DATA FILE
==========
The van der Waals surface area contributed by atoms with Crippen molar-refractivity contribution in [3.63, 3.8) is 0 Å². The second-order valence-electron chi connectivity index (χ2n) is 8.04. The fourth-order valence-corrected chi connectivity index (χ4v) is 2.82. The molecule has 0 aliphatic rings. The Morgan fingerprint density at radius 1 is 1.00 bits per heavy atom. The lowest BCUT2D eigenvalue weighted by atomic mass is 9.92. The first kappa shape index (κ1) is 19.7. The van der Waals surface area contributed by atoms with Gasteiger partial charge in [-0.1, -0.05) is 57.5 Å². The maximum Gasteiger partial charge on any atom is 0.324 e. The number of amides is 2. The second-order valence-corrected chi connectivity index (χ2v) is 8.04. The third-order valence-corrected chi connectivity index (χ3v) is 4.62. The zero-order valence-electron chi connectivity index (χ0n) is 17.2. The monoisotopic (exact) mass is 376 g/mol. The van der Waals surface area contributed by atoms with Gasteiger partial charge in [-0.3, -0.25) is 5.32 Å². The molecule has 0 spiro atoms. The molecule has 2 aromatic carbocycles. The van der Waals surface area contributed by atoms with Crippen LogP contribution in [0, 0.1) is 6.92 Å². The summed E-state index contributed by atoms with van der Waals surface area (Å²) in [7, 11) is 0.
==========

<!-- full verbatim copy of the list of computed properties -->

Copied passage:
The van der Waals surface area contributed by atoms with Crippen molar-refractivity contribution in [3.63, 3.8) is 0 Å². The second-order valence-electron chi connectivity index (χ2n) is 8.04. The fourth-order valence-corrected chi connectivity index (χ4v) is 2.82. The molecule has 0 aliphatic rings. The Morgan fingerprint density at radius 1 is 1.00 bits per heavy atom. The lowest BCUT2D eigenvalue weighted by atomic mass is 9.92. The first kappa shape index (κ1) is 19.7. The van der Waals surface area contributed by atoms with Gasteiger partial charge in [-0.1, -0.05) is 57.5 Å². The maximum Gasteiger partial charge on any atom is 0.324 e. The number of amides is 2. The second-order valence-corrected chi connectivity index (χ2v) is 8.04. The third-order valence-corrected chi connectivity index (χ3v) is 4.62. The zero-order valence-electron chi connectivity index (χ0n) is 17.2. The monoisotopic (exact) mass is 376 g/mol. The van der Waals surface area contributed by atoms with Gasteiger partial charge in [-0.3, -0.25) is 5.32 Å². The molecule has 0 spiro atoms. The molecule has 2 aromatic carbocycles. The van der Waals surface area contributed by atoms with Crippen LogP contribution in [0, 0.1) is 6.92 Å². The summed E-state index contributed by atoms with van der Waals surface area (Å²) in [7, 11) is 0.